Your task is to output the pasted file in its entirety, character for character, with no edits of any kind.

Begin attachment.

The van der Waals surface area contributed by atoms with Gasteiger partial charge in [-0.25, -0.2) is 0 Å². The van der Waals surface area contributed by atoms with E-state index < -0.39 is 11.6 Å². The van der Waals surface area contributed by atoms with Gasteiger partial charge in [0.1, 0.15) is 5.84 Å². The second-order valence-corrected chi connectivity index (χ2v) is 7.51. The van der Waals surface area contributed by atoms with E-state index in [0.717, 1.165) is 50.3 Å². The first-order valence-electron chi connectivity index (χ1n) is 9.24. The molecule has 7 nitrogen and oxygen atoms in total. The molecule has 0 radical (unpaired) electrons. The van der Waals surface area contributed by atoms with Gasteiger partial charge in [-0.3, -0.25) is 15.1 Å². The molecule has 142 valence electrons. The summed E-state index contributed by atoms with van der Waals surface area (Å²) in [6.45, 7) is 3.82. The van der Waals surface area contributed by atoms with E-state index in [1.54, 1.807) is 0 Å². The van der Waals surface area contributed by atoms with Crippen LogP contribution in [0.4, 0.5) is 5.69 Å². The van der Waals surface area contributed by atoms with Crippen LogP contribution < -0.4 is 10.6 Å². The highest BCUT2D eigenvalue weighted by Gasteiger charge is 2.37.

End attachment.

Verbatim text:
The van der Waals surface area contributed by atoms with Gasteiger partial charge in [-0.25, -0.2) is 0 Å². The van der Waals surface area contributed by atoms with E-state index < -0.39 is 11.6 Å². The van der Waals surface area contributed by atoms with Gasteiger partial charge in [0.1, 0.15) is 5.84 Å². The second-order valence-corrected chi connectivity index (χ2v) is 7.51. The van der Waals surface area contributed by atoms with E-state index in [0.717, 1.165) is 50.3 Å². The first-order valence-electron chi connectivity index (χ1n) is 9.24. The molecule has 7 nitrogen and oxygen atoms in total. The molecule has 0 radical (unpaired) electrons. The van der Waals surface area contributed by atoms with Gasteiger partial charge in [-0.3, -0.25) is 15.1 Å². The molecule has 142 valence electrons. The summed E-state index contributed by atoms with van der Waals surface area (Å²) in [6.45, 7) is 3.82. The van der Waals surface area contributed by atoms with E-state index in [1.54, 1.807) is 0 Å². The van der Waals surface area contributed by atoms with Crippen LogP contribution in [0.4, 0.5) is 5.69 Å². The van der Waals surface area contributed by atoms with Crippen LogP contribution < -0.4 is 10.6 Å². The highest BCUT2D eigenvalue weighted by Gasteiger charge is 2.37.